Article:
Originally Posted by bdonovan
Distributing the ball to an open Curry is about the bare minimum I'd expect from KD. How many times does he hit a cutter with a pass? He also is petty and will not pas to certain people on the team- a good way to break down the team-first culture.
>You know what's hard to counter? Giving the ball to the best scorer in the world and letting him go 1 on 1.
If that were true, KD on OKC would have won a ring (esp. with 3 ISO players in Harden, Westbrook and Durant on one team). But they never did. 1:1 basketball even with great shooters produces lower percentage shots than 'motion' whose purpose is to find open men. It's less sexy but an open shooter who's far from KD can shoot at a higher percentage than KD playing hero-ball. Reality is both disciplined 1:1 and motion offense can win championships; but undisciplined hero-ball rarely does.
The Warriors were never hurting for scoring. Before KD joined, they were the top scoring team in the game. KD scores sure, because he consistently leads in FGA- and again took the most shots yesterday. He took 25 shots, Klay took 9. You give Klay those attempts or Curry instead, we'd be looking at a similar point total. How do you know? History. In this game, they all shot very similarly as far as 2 PT FG%.
You write a lot of about ISO vs. Motion; but that's not really my point. Either can be effective. In either case, teams win with team players. Arguably, KD and Westbrook were not- they often make their teammates worse. One way KD does that is by not playing team offense- not setting off-ball screens for his teammates, making lazy passes when he figures out he can't score, not looking for cutters.
He plays lazy team defense by refusing to fight through screens, low energy on rebounding despite being their tallest guy, horrendous on switches and rotation. GSW will give him a lot of opportunities with hero-ball since opposition is so concerned about Klay and Steph (KD's efg% drops 7 points with curry off the court) -- that's the easy part; if he wants to do the work, not just coast on the backs of a championship team, he needs to look at Draymond and Curry for how they got their in the first place.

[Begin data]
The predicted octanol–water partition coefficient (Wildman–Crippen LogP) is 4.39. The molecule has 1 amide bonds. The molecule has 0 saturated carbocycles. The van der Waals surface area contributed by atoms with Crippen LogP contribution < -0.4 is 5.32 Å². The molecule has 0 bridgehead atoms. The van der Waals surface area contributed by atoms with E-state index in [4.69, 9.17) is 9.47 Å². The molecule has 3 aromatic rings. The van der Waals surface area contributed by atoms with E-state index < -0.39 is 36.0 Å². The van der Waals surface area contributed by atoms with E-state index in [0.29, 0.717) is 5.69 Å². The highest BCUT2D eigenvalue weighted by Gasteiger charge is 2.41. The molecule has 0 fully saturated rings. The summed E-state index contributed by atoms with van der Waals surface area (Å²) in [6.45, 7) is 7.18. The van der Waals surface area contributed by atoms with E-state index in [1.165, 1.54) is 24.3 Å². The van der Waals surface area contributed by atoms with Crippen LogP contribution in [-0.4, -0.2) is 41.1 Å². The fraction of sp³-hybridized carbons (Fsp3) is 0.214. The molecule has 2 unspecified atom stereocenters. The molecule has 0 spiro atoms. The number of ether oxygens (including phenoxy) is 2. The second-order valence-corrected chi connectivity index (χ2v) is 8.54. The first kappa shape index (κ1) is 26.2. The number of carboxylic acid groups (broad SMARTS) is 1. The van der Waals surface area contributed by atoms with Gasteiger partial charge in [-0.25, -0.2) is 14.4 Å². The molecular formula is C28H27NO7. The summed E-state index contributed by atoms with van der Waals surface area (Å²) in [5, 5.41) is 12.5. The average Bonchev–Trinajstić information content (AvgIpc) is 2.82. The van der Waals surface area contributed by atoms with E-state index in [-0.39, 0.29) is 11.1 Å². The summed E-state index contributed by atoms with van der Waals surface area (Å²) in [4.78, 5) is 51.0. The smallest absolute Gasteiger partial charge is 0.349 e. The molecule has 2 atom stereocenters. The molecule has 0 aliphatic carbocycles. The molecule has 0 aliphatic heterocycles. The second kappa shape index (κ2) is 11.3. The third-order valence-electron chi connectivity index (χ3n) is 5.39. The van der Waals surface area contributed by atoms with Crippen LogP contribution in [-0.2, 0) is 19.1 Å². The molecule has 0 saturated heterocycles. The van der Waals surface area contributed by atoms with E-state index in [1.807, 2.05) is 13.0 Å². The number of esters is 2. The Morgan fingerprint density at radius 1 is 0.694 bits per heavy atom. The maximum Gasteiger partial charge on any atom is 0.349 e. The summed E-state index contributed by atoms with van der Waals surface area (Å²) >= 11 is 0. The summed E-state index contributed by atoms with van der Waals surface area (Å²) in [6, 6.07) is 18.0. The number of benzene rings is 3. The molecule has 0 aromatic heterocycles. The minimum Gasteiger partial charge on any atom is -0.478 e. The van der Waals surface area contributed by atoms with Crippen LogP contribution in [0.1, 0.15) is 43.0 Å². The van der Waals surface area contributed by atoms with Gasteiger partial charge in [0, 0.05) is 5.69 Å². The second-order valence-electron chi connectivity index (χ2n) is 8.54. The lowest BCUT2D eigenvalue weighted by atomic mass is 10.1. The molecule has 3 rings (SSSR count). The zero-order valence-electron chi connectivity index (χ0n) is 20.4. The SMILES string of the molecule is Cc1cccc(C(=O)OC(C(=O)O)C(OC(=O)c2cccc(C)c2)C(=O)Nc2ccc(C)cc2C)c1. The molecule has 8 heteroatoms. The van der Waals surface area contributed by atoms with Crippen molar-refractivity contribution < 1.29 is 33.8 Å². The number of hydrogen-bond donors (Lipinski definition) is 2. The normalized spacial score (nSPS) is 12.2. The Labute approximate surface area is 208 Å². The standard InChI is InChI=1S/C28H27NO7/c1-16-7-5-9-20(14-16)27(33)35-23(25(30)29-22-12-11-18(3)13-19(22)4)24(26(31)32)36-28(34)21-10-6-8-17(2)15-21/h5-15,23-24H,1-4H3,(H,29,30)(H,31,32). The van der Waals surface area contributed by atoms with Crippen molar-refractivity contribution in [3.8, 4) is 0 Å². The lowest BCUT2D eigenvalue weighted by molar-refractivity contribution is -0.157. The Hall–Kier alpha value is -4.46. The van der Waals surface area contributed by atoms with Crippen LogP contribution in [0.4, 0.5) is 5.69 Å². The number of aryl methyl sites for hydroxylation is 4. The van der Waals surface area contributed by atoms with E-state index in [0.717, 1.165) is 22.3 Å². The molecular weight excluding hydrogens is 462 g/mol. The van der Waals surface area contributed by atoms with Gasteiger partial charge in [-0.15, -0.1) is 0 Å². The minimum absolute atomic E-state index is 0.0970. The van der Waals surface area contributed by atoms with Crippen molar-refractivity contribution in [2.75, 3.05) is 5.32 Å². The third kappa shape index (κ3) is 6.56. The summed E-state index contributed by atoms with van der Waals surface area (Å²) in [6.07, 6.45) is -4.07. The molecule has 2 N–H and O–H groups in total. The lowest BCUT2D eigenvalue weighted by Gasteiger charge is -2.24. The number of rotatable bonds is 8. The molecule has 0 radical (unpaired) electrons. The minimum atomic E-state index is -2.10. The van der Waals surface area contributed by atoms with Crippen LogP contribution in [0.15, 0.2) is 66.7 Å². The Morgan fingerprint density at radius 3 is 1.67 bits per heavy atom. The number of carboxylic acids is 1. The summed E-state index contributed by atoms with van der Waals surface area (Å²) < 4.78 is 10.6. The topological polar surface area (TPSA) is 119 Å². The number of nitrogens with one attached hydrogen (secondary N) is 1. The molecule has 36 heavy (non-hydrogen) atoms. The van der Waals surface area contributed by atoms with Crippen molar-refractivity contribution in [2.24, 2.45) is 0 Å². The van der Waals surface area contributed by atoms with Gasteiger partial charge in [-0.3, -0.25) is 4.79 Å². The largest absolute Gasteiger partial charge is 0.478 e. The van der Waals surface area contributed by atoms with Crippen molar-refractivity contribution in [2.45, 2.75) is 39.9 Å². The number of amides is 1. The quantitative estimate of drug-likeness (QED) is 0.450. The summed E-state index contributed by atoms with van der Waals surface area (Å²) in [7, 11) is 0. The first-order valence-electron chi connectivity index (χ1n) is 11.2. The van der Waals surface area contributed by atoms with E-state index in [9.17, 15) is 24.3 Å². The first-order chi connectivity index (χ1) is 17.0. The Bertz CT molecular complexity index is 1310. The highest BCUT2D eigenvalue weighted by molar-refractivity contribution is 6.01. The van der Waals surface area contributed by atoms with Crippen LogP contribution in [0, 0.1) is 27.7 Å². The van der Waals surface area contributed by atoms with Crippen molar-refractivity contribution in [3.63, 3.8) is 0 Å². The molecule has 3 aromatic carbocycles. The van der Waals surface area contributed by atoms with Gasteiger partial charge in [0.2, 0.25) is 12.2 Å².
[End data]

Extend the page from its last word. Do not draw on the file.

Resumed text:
You have a couple of legitimate points (doesn't set screens, sometimes a low motor/gets lost on defense, doesn't fight through screens)
But that's more than likely not his role. Most of the time they want Durant to take advantage of mismatches. They're not running the triangle, they're running a variation of it and the princeton offense.
So expecting Durant to make crisp passes to cutters when they call an iso and his team literally does not cut, is not on him.
You have to wonder, why is it when Draymond is in the high post everyone cuts, but when Durant is in the high post everyone stands and watch? Because Durant is encouraged to take advantage of iso situations. No one else on the team is encouraged to do so every time down the floor.
Shaq talked about how the triangle was an equal opportunity offense and that all he tried to do was take advantage of his touches. This is what Durant is encouraged to do.
Either way, when the pressure is on Durant has proven that he can rise to the occasion time and time again. Game 7 against Houston on the road he made two straight buckets to tie the game and he locked down Harden one-on-one on a switch.
Then look no further than Game 3 of the 2018 Finals when he rebounded, blocked Lebron at the rim, eviscerated every defender the Cavs threw at him, and iced the game while Curry and Klay froze up.
Durant would practically never shrink up like Curry and Klay did in the Finals because that's when he's the most motivated. Scoring what, 10 and 12 points the whole game in the Finals? Durant knew he had to take over. That's his role.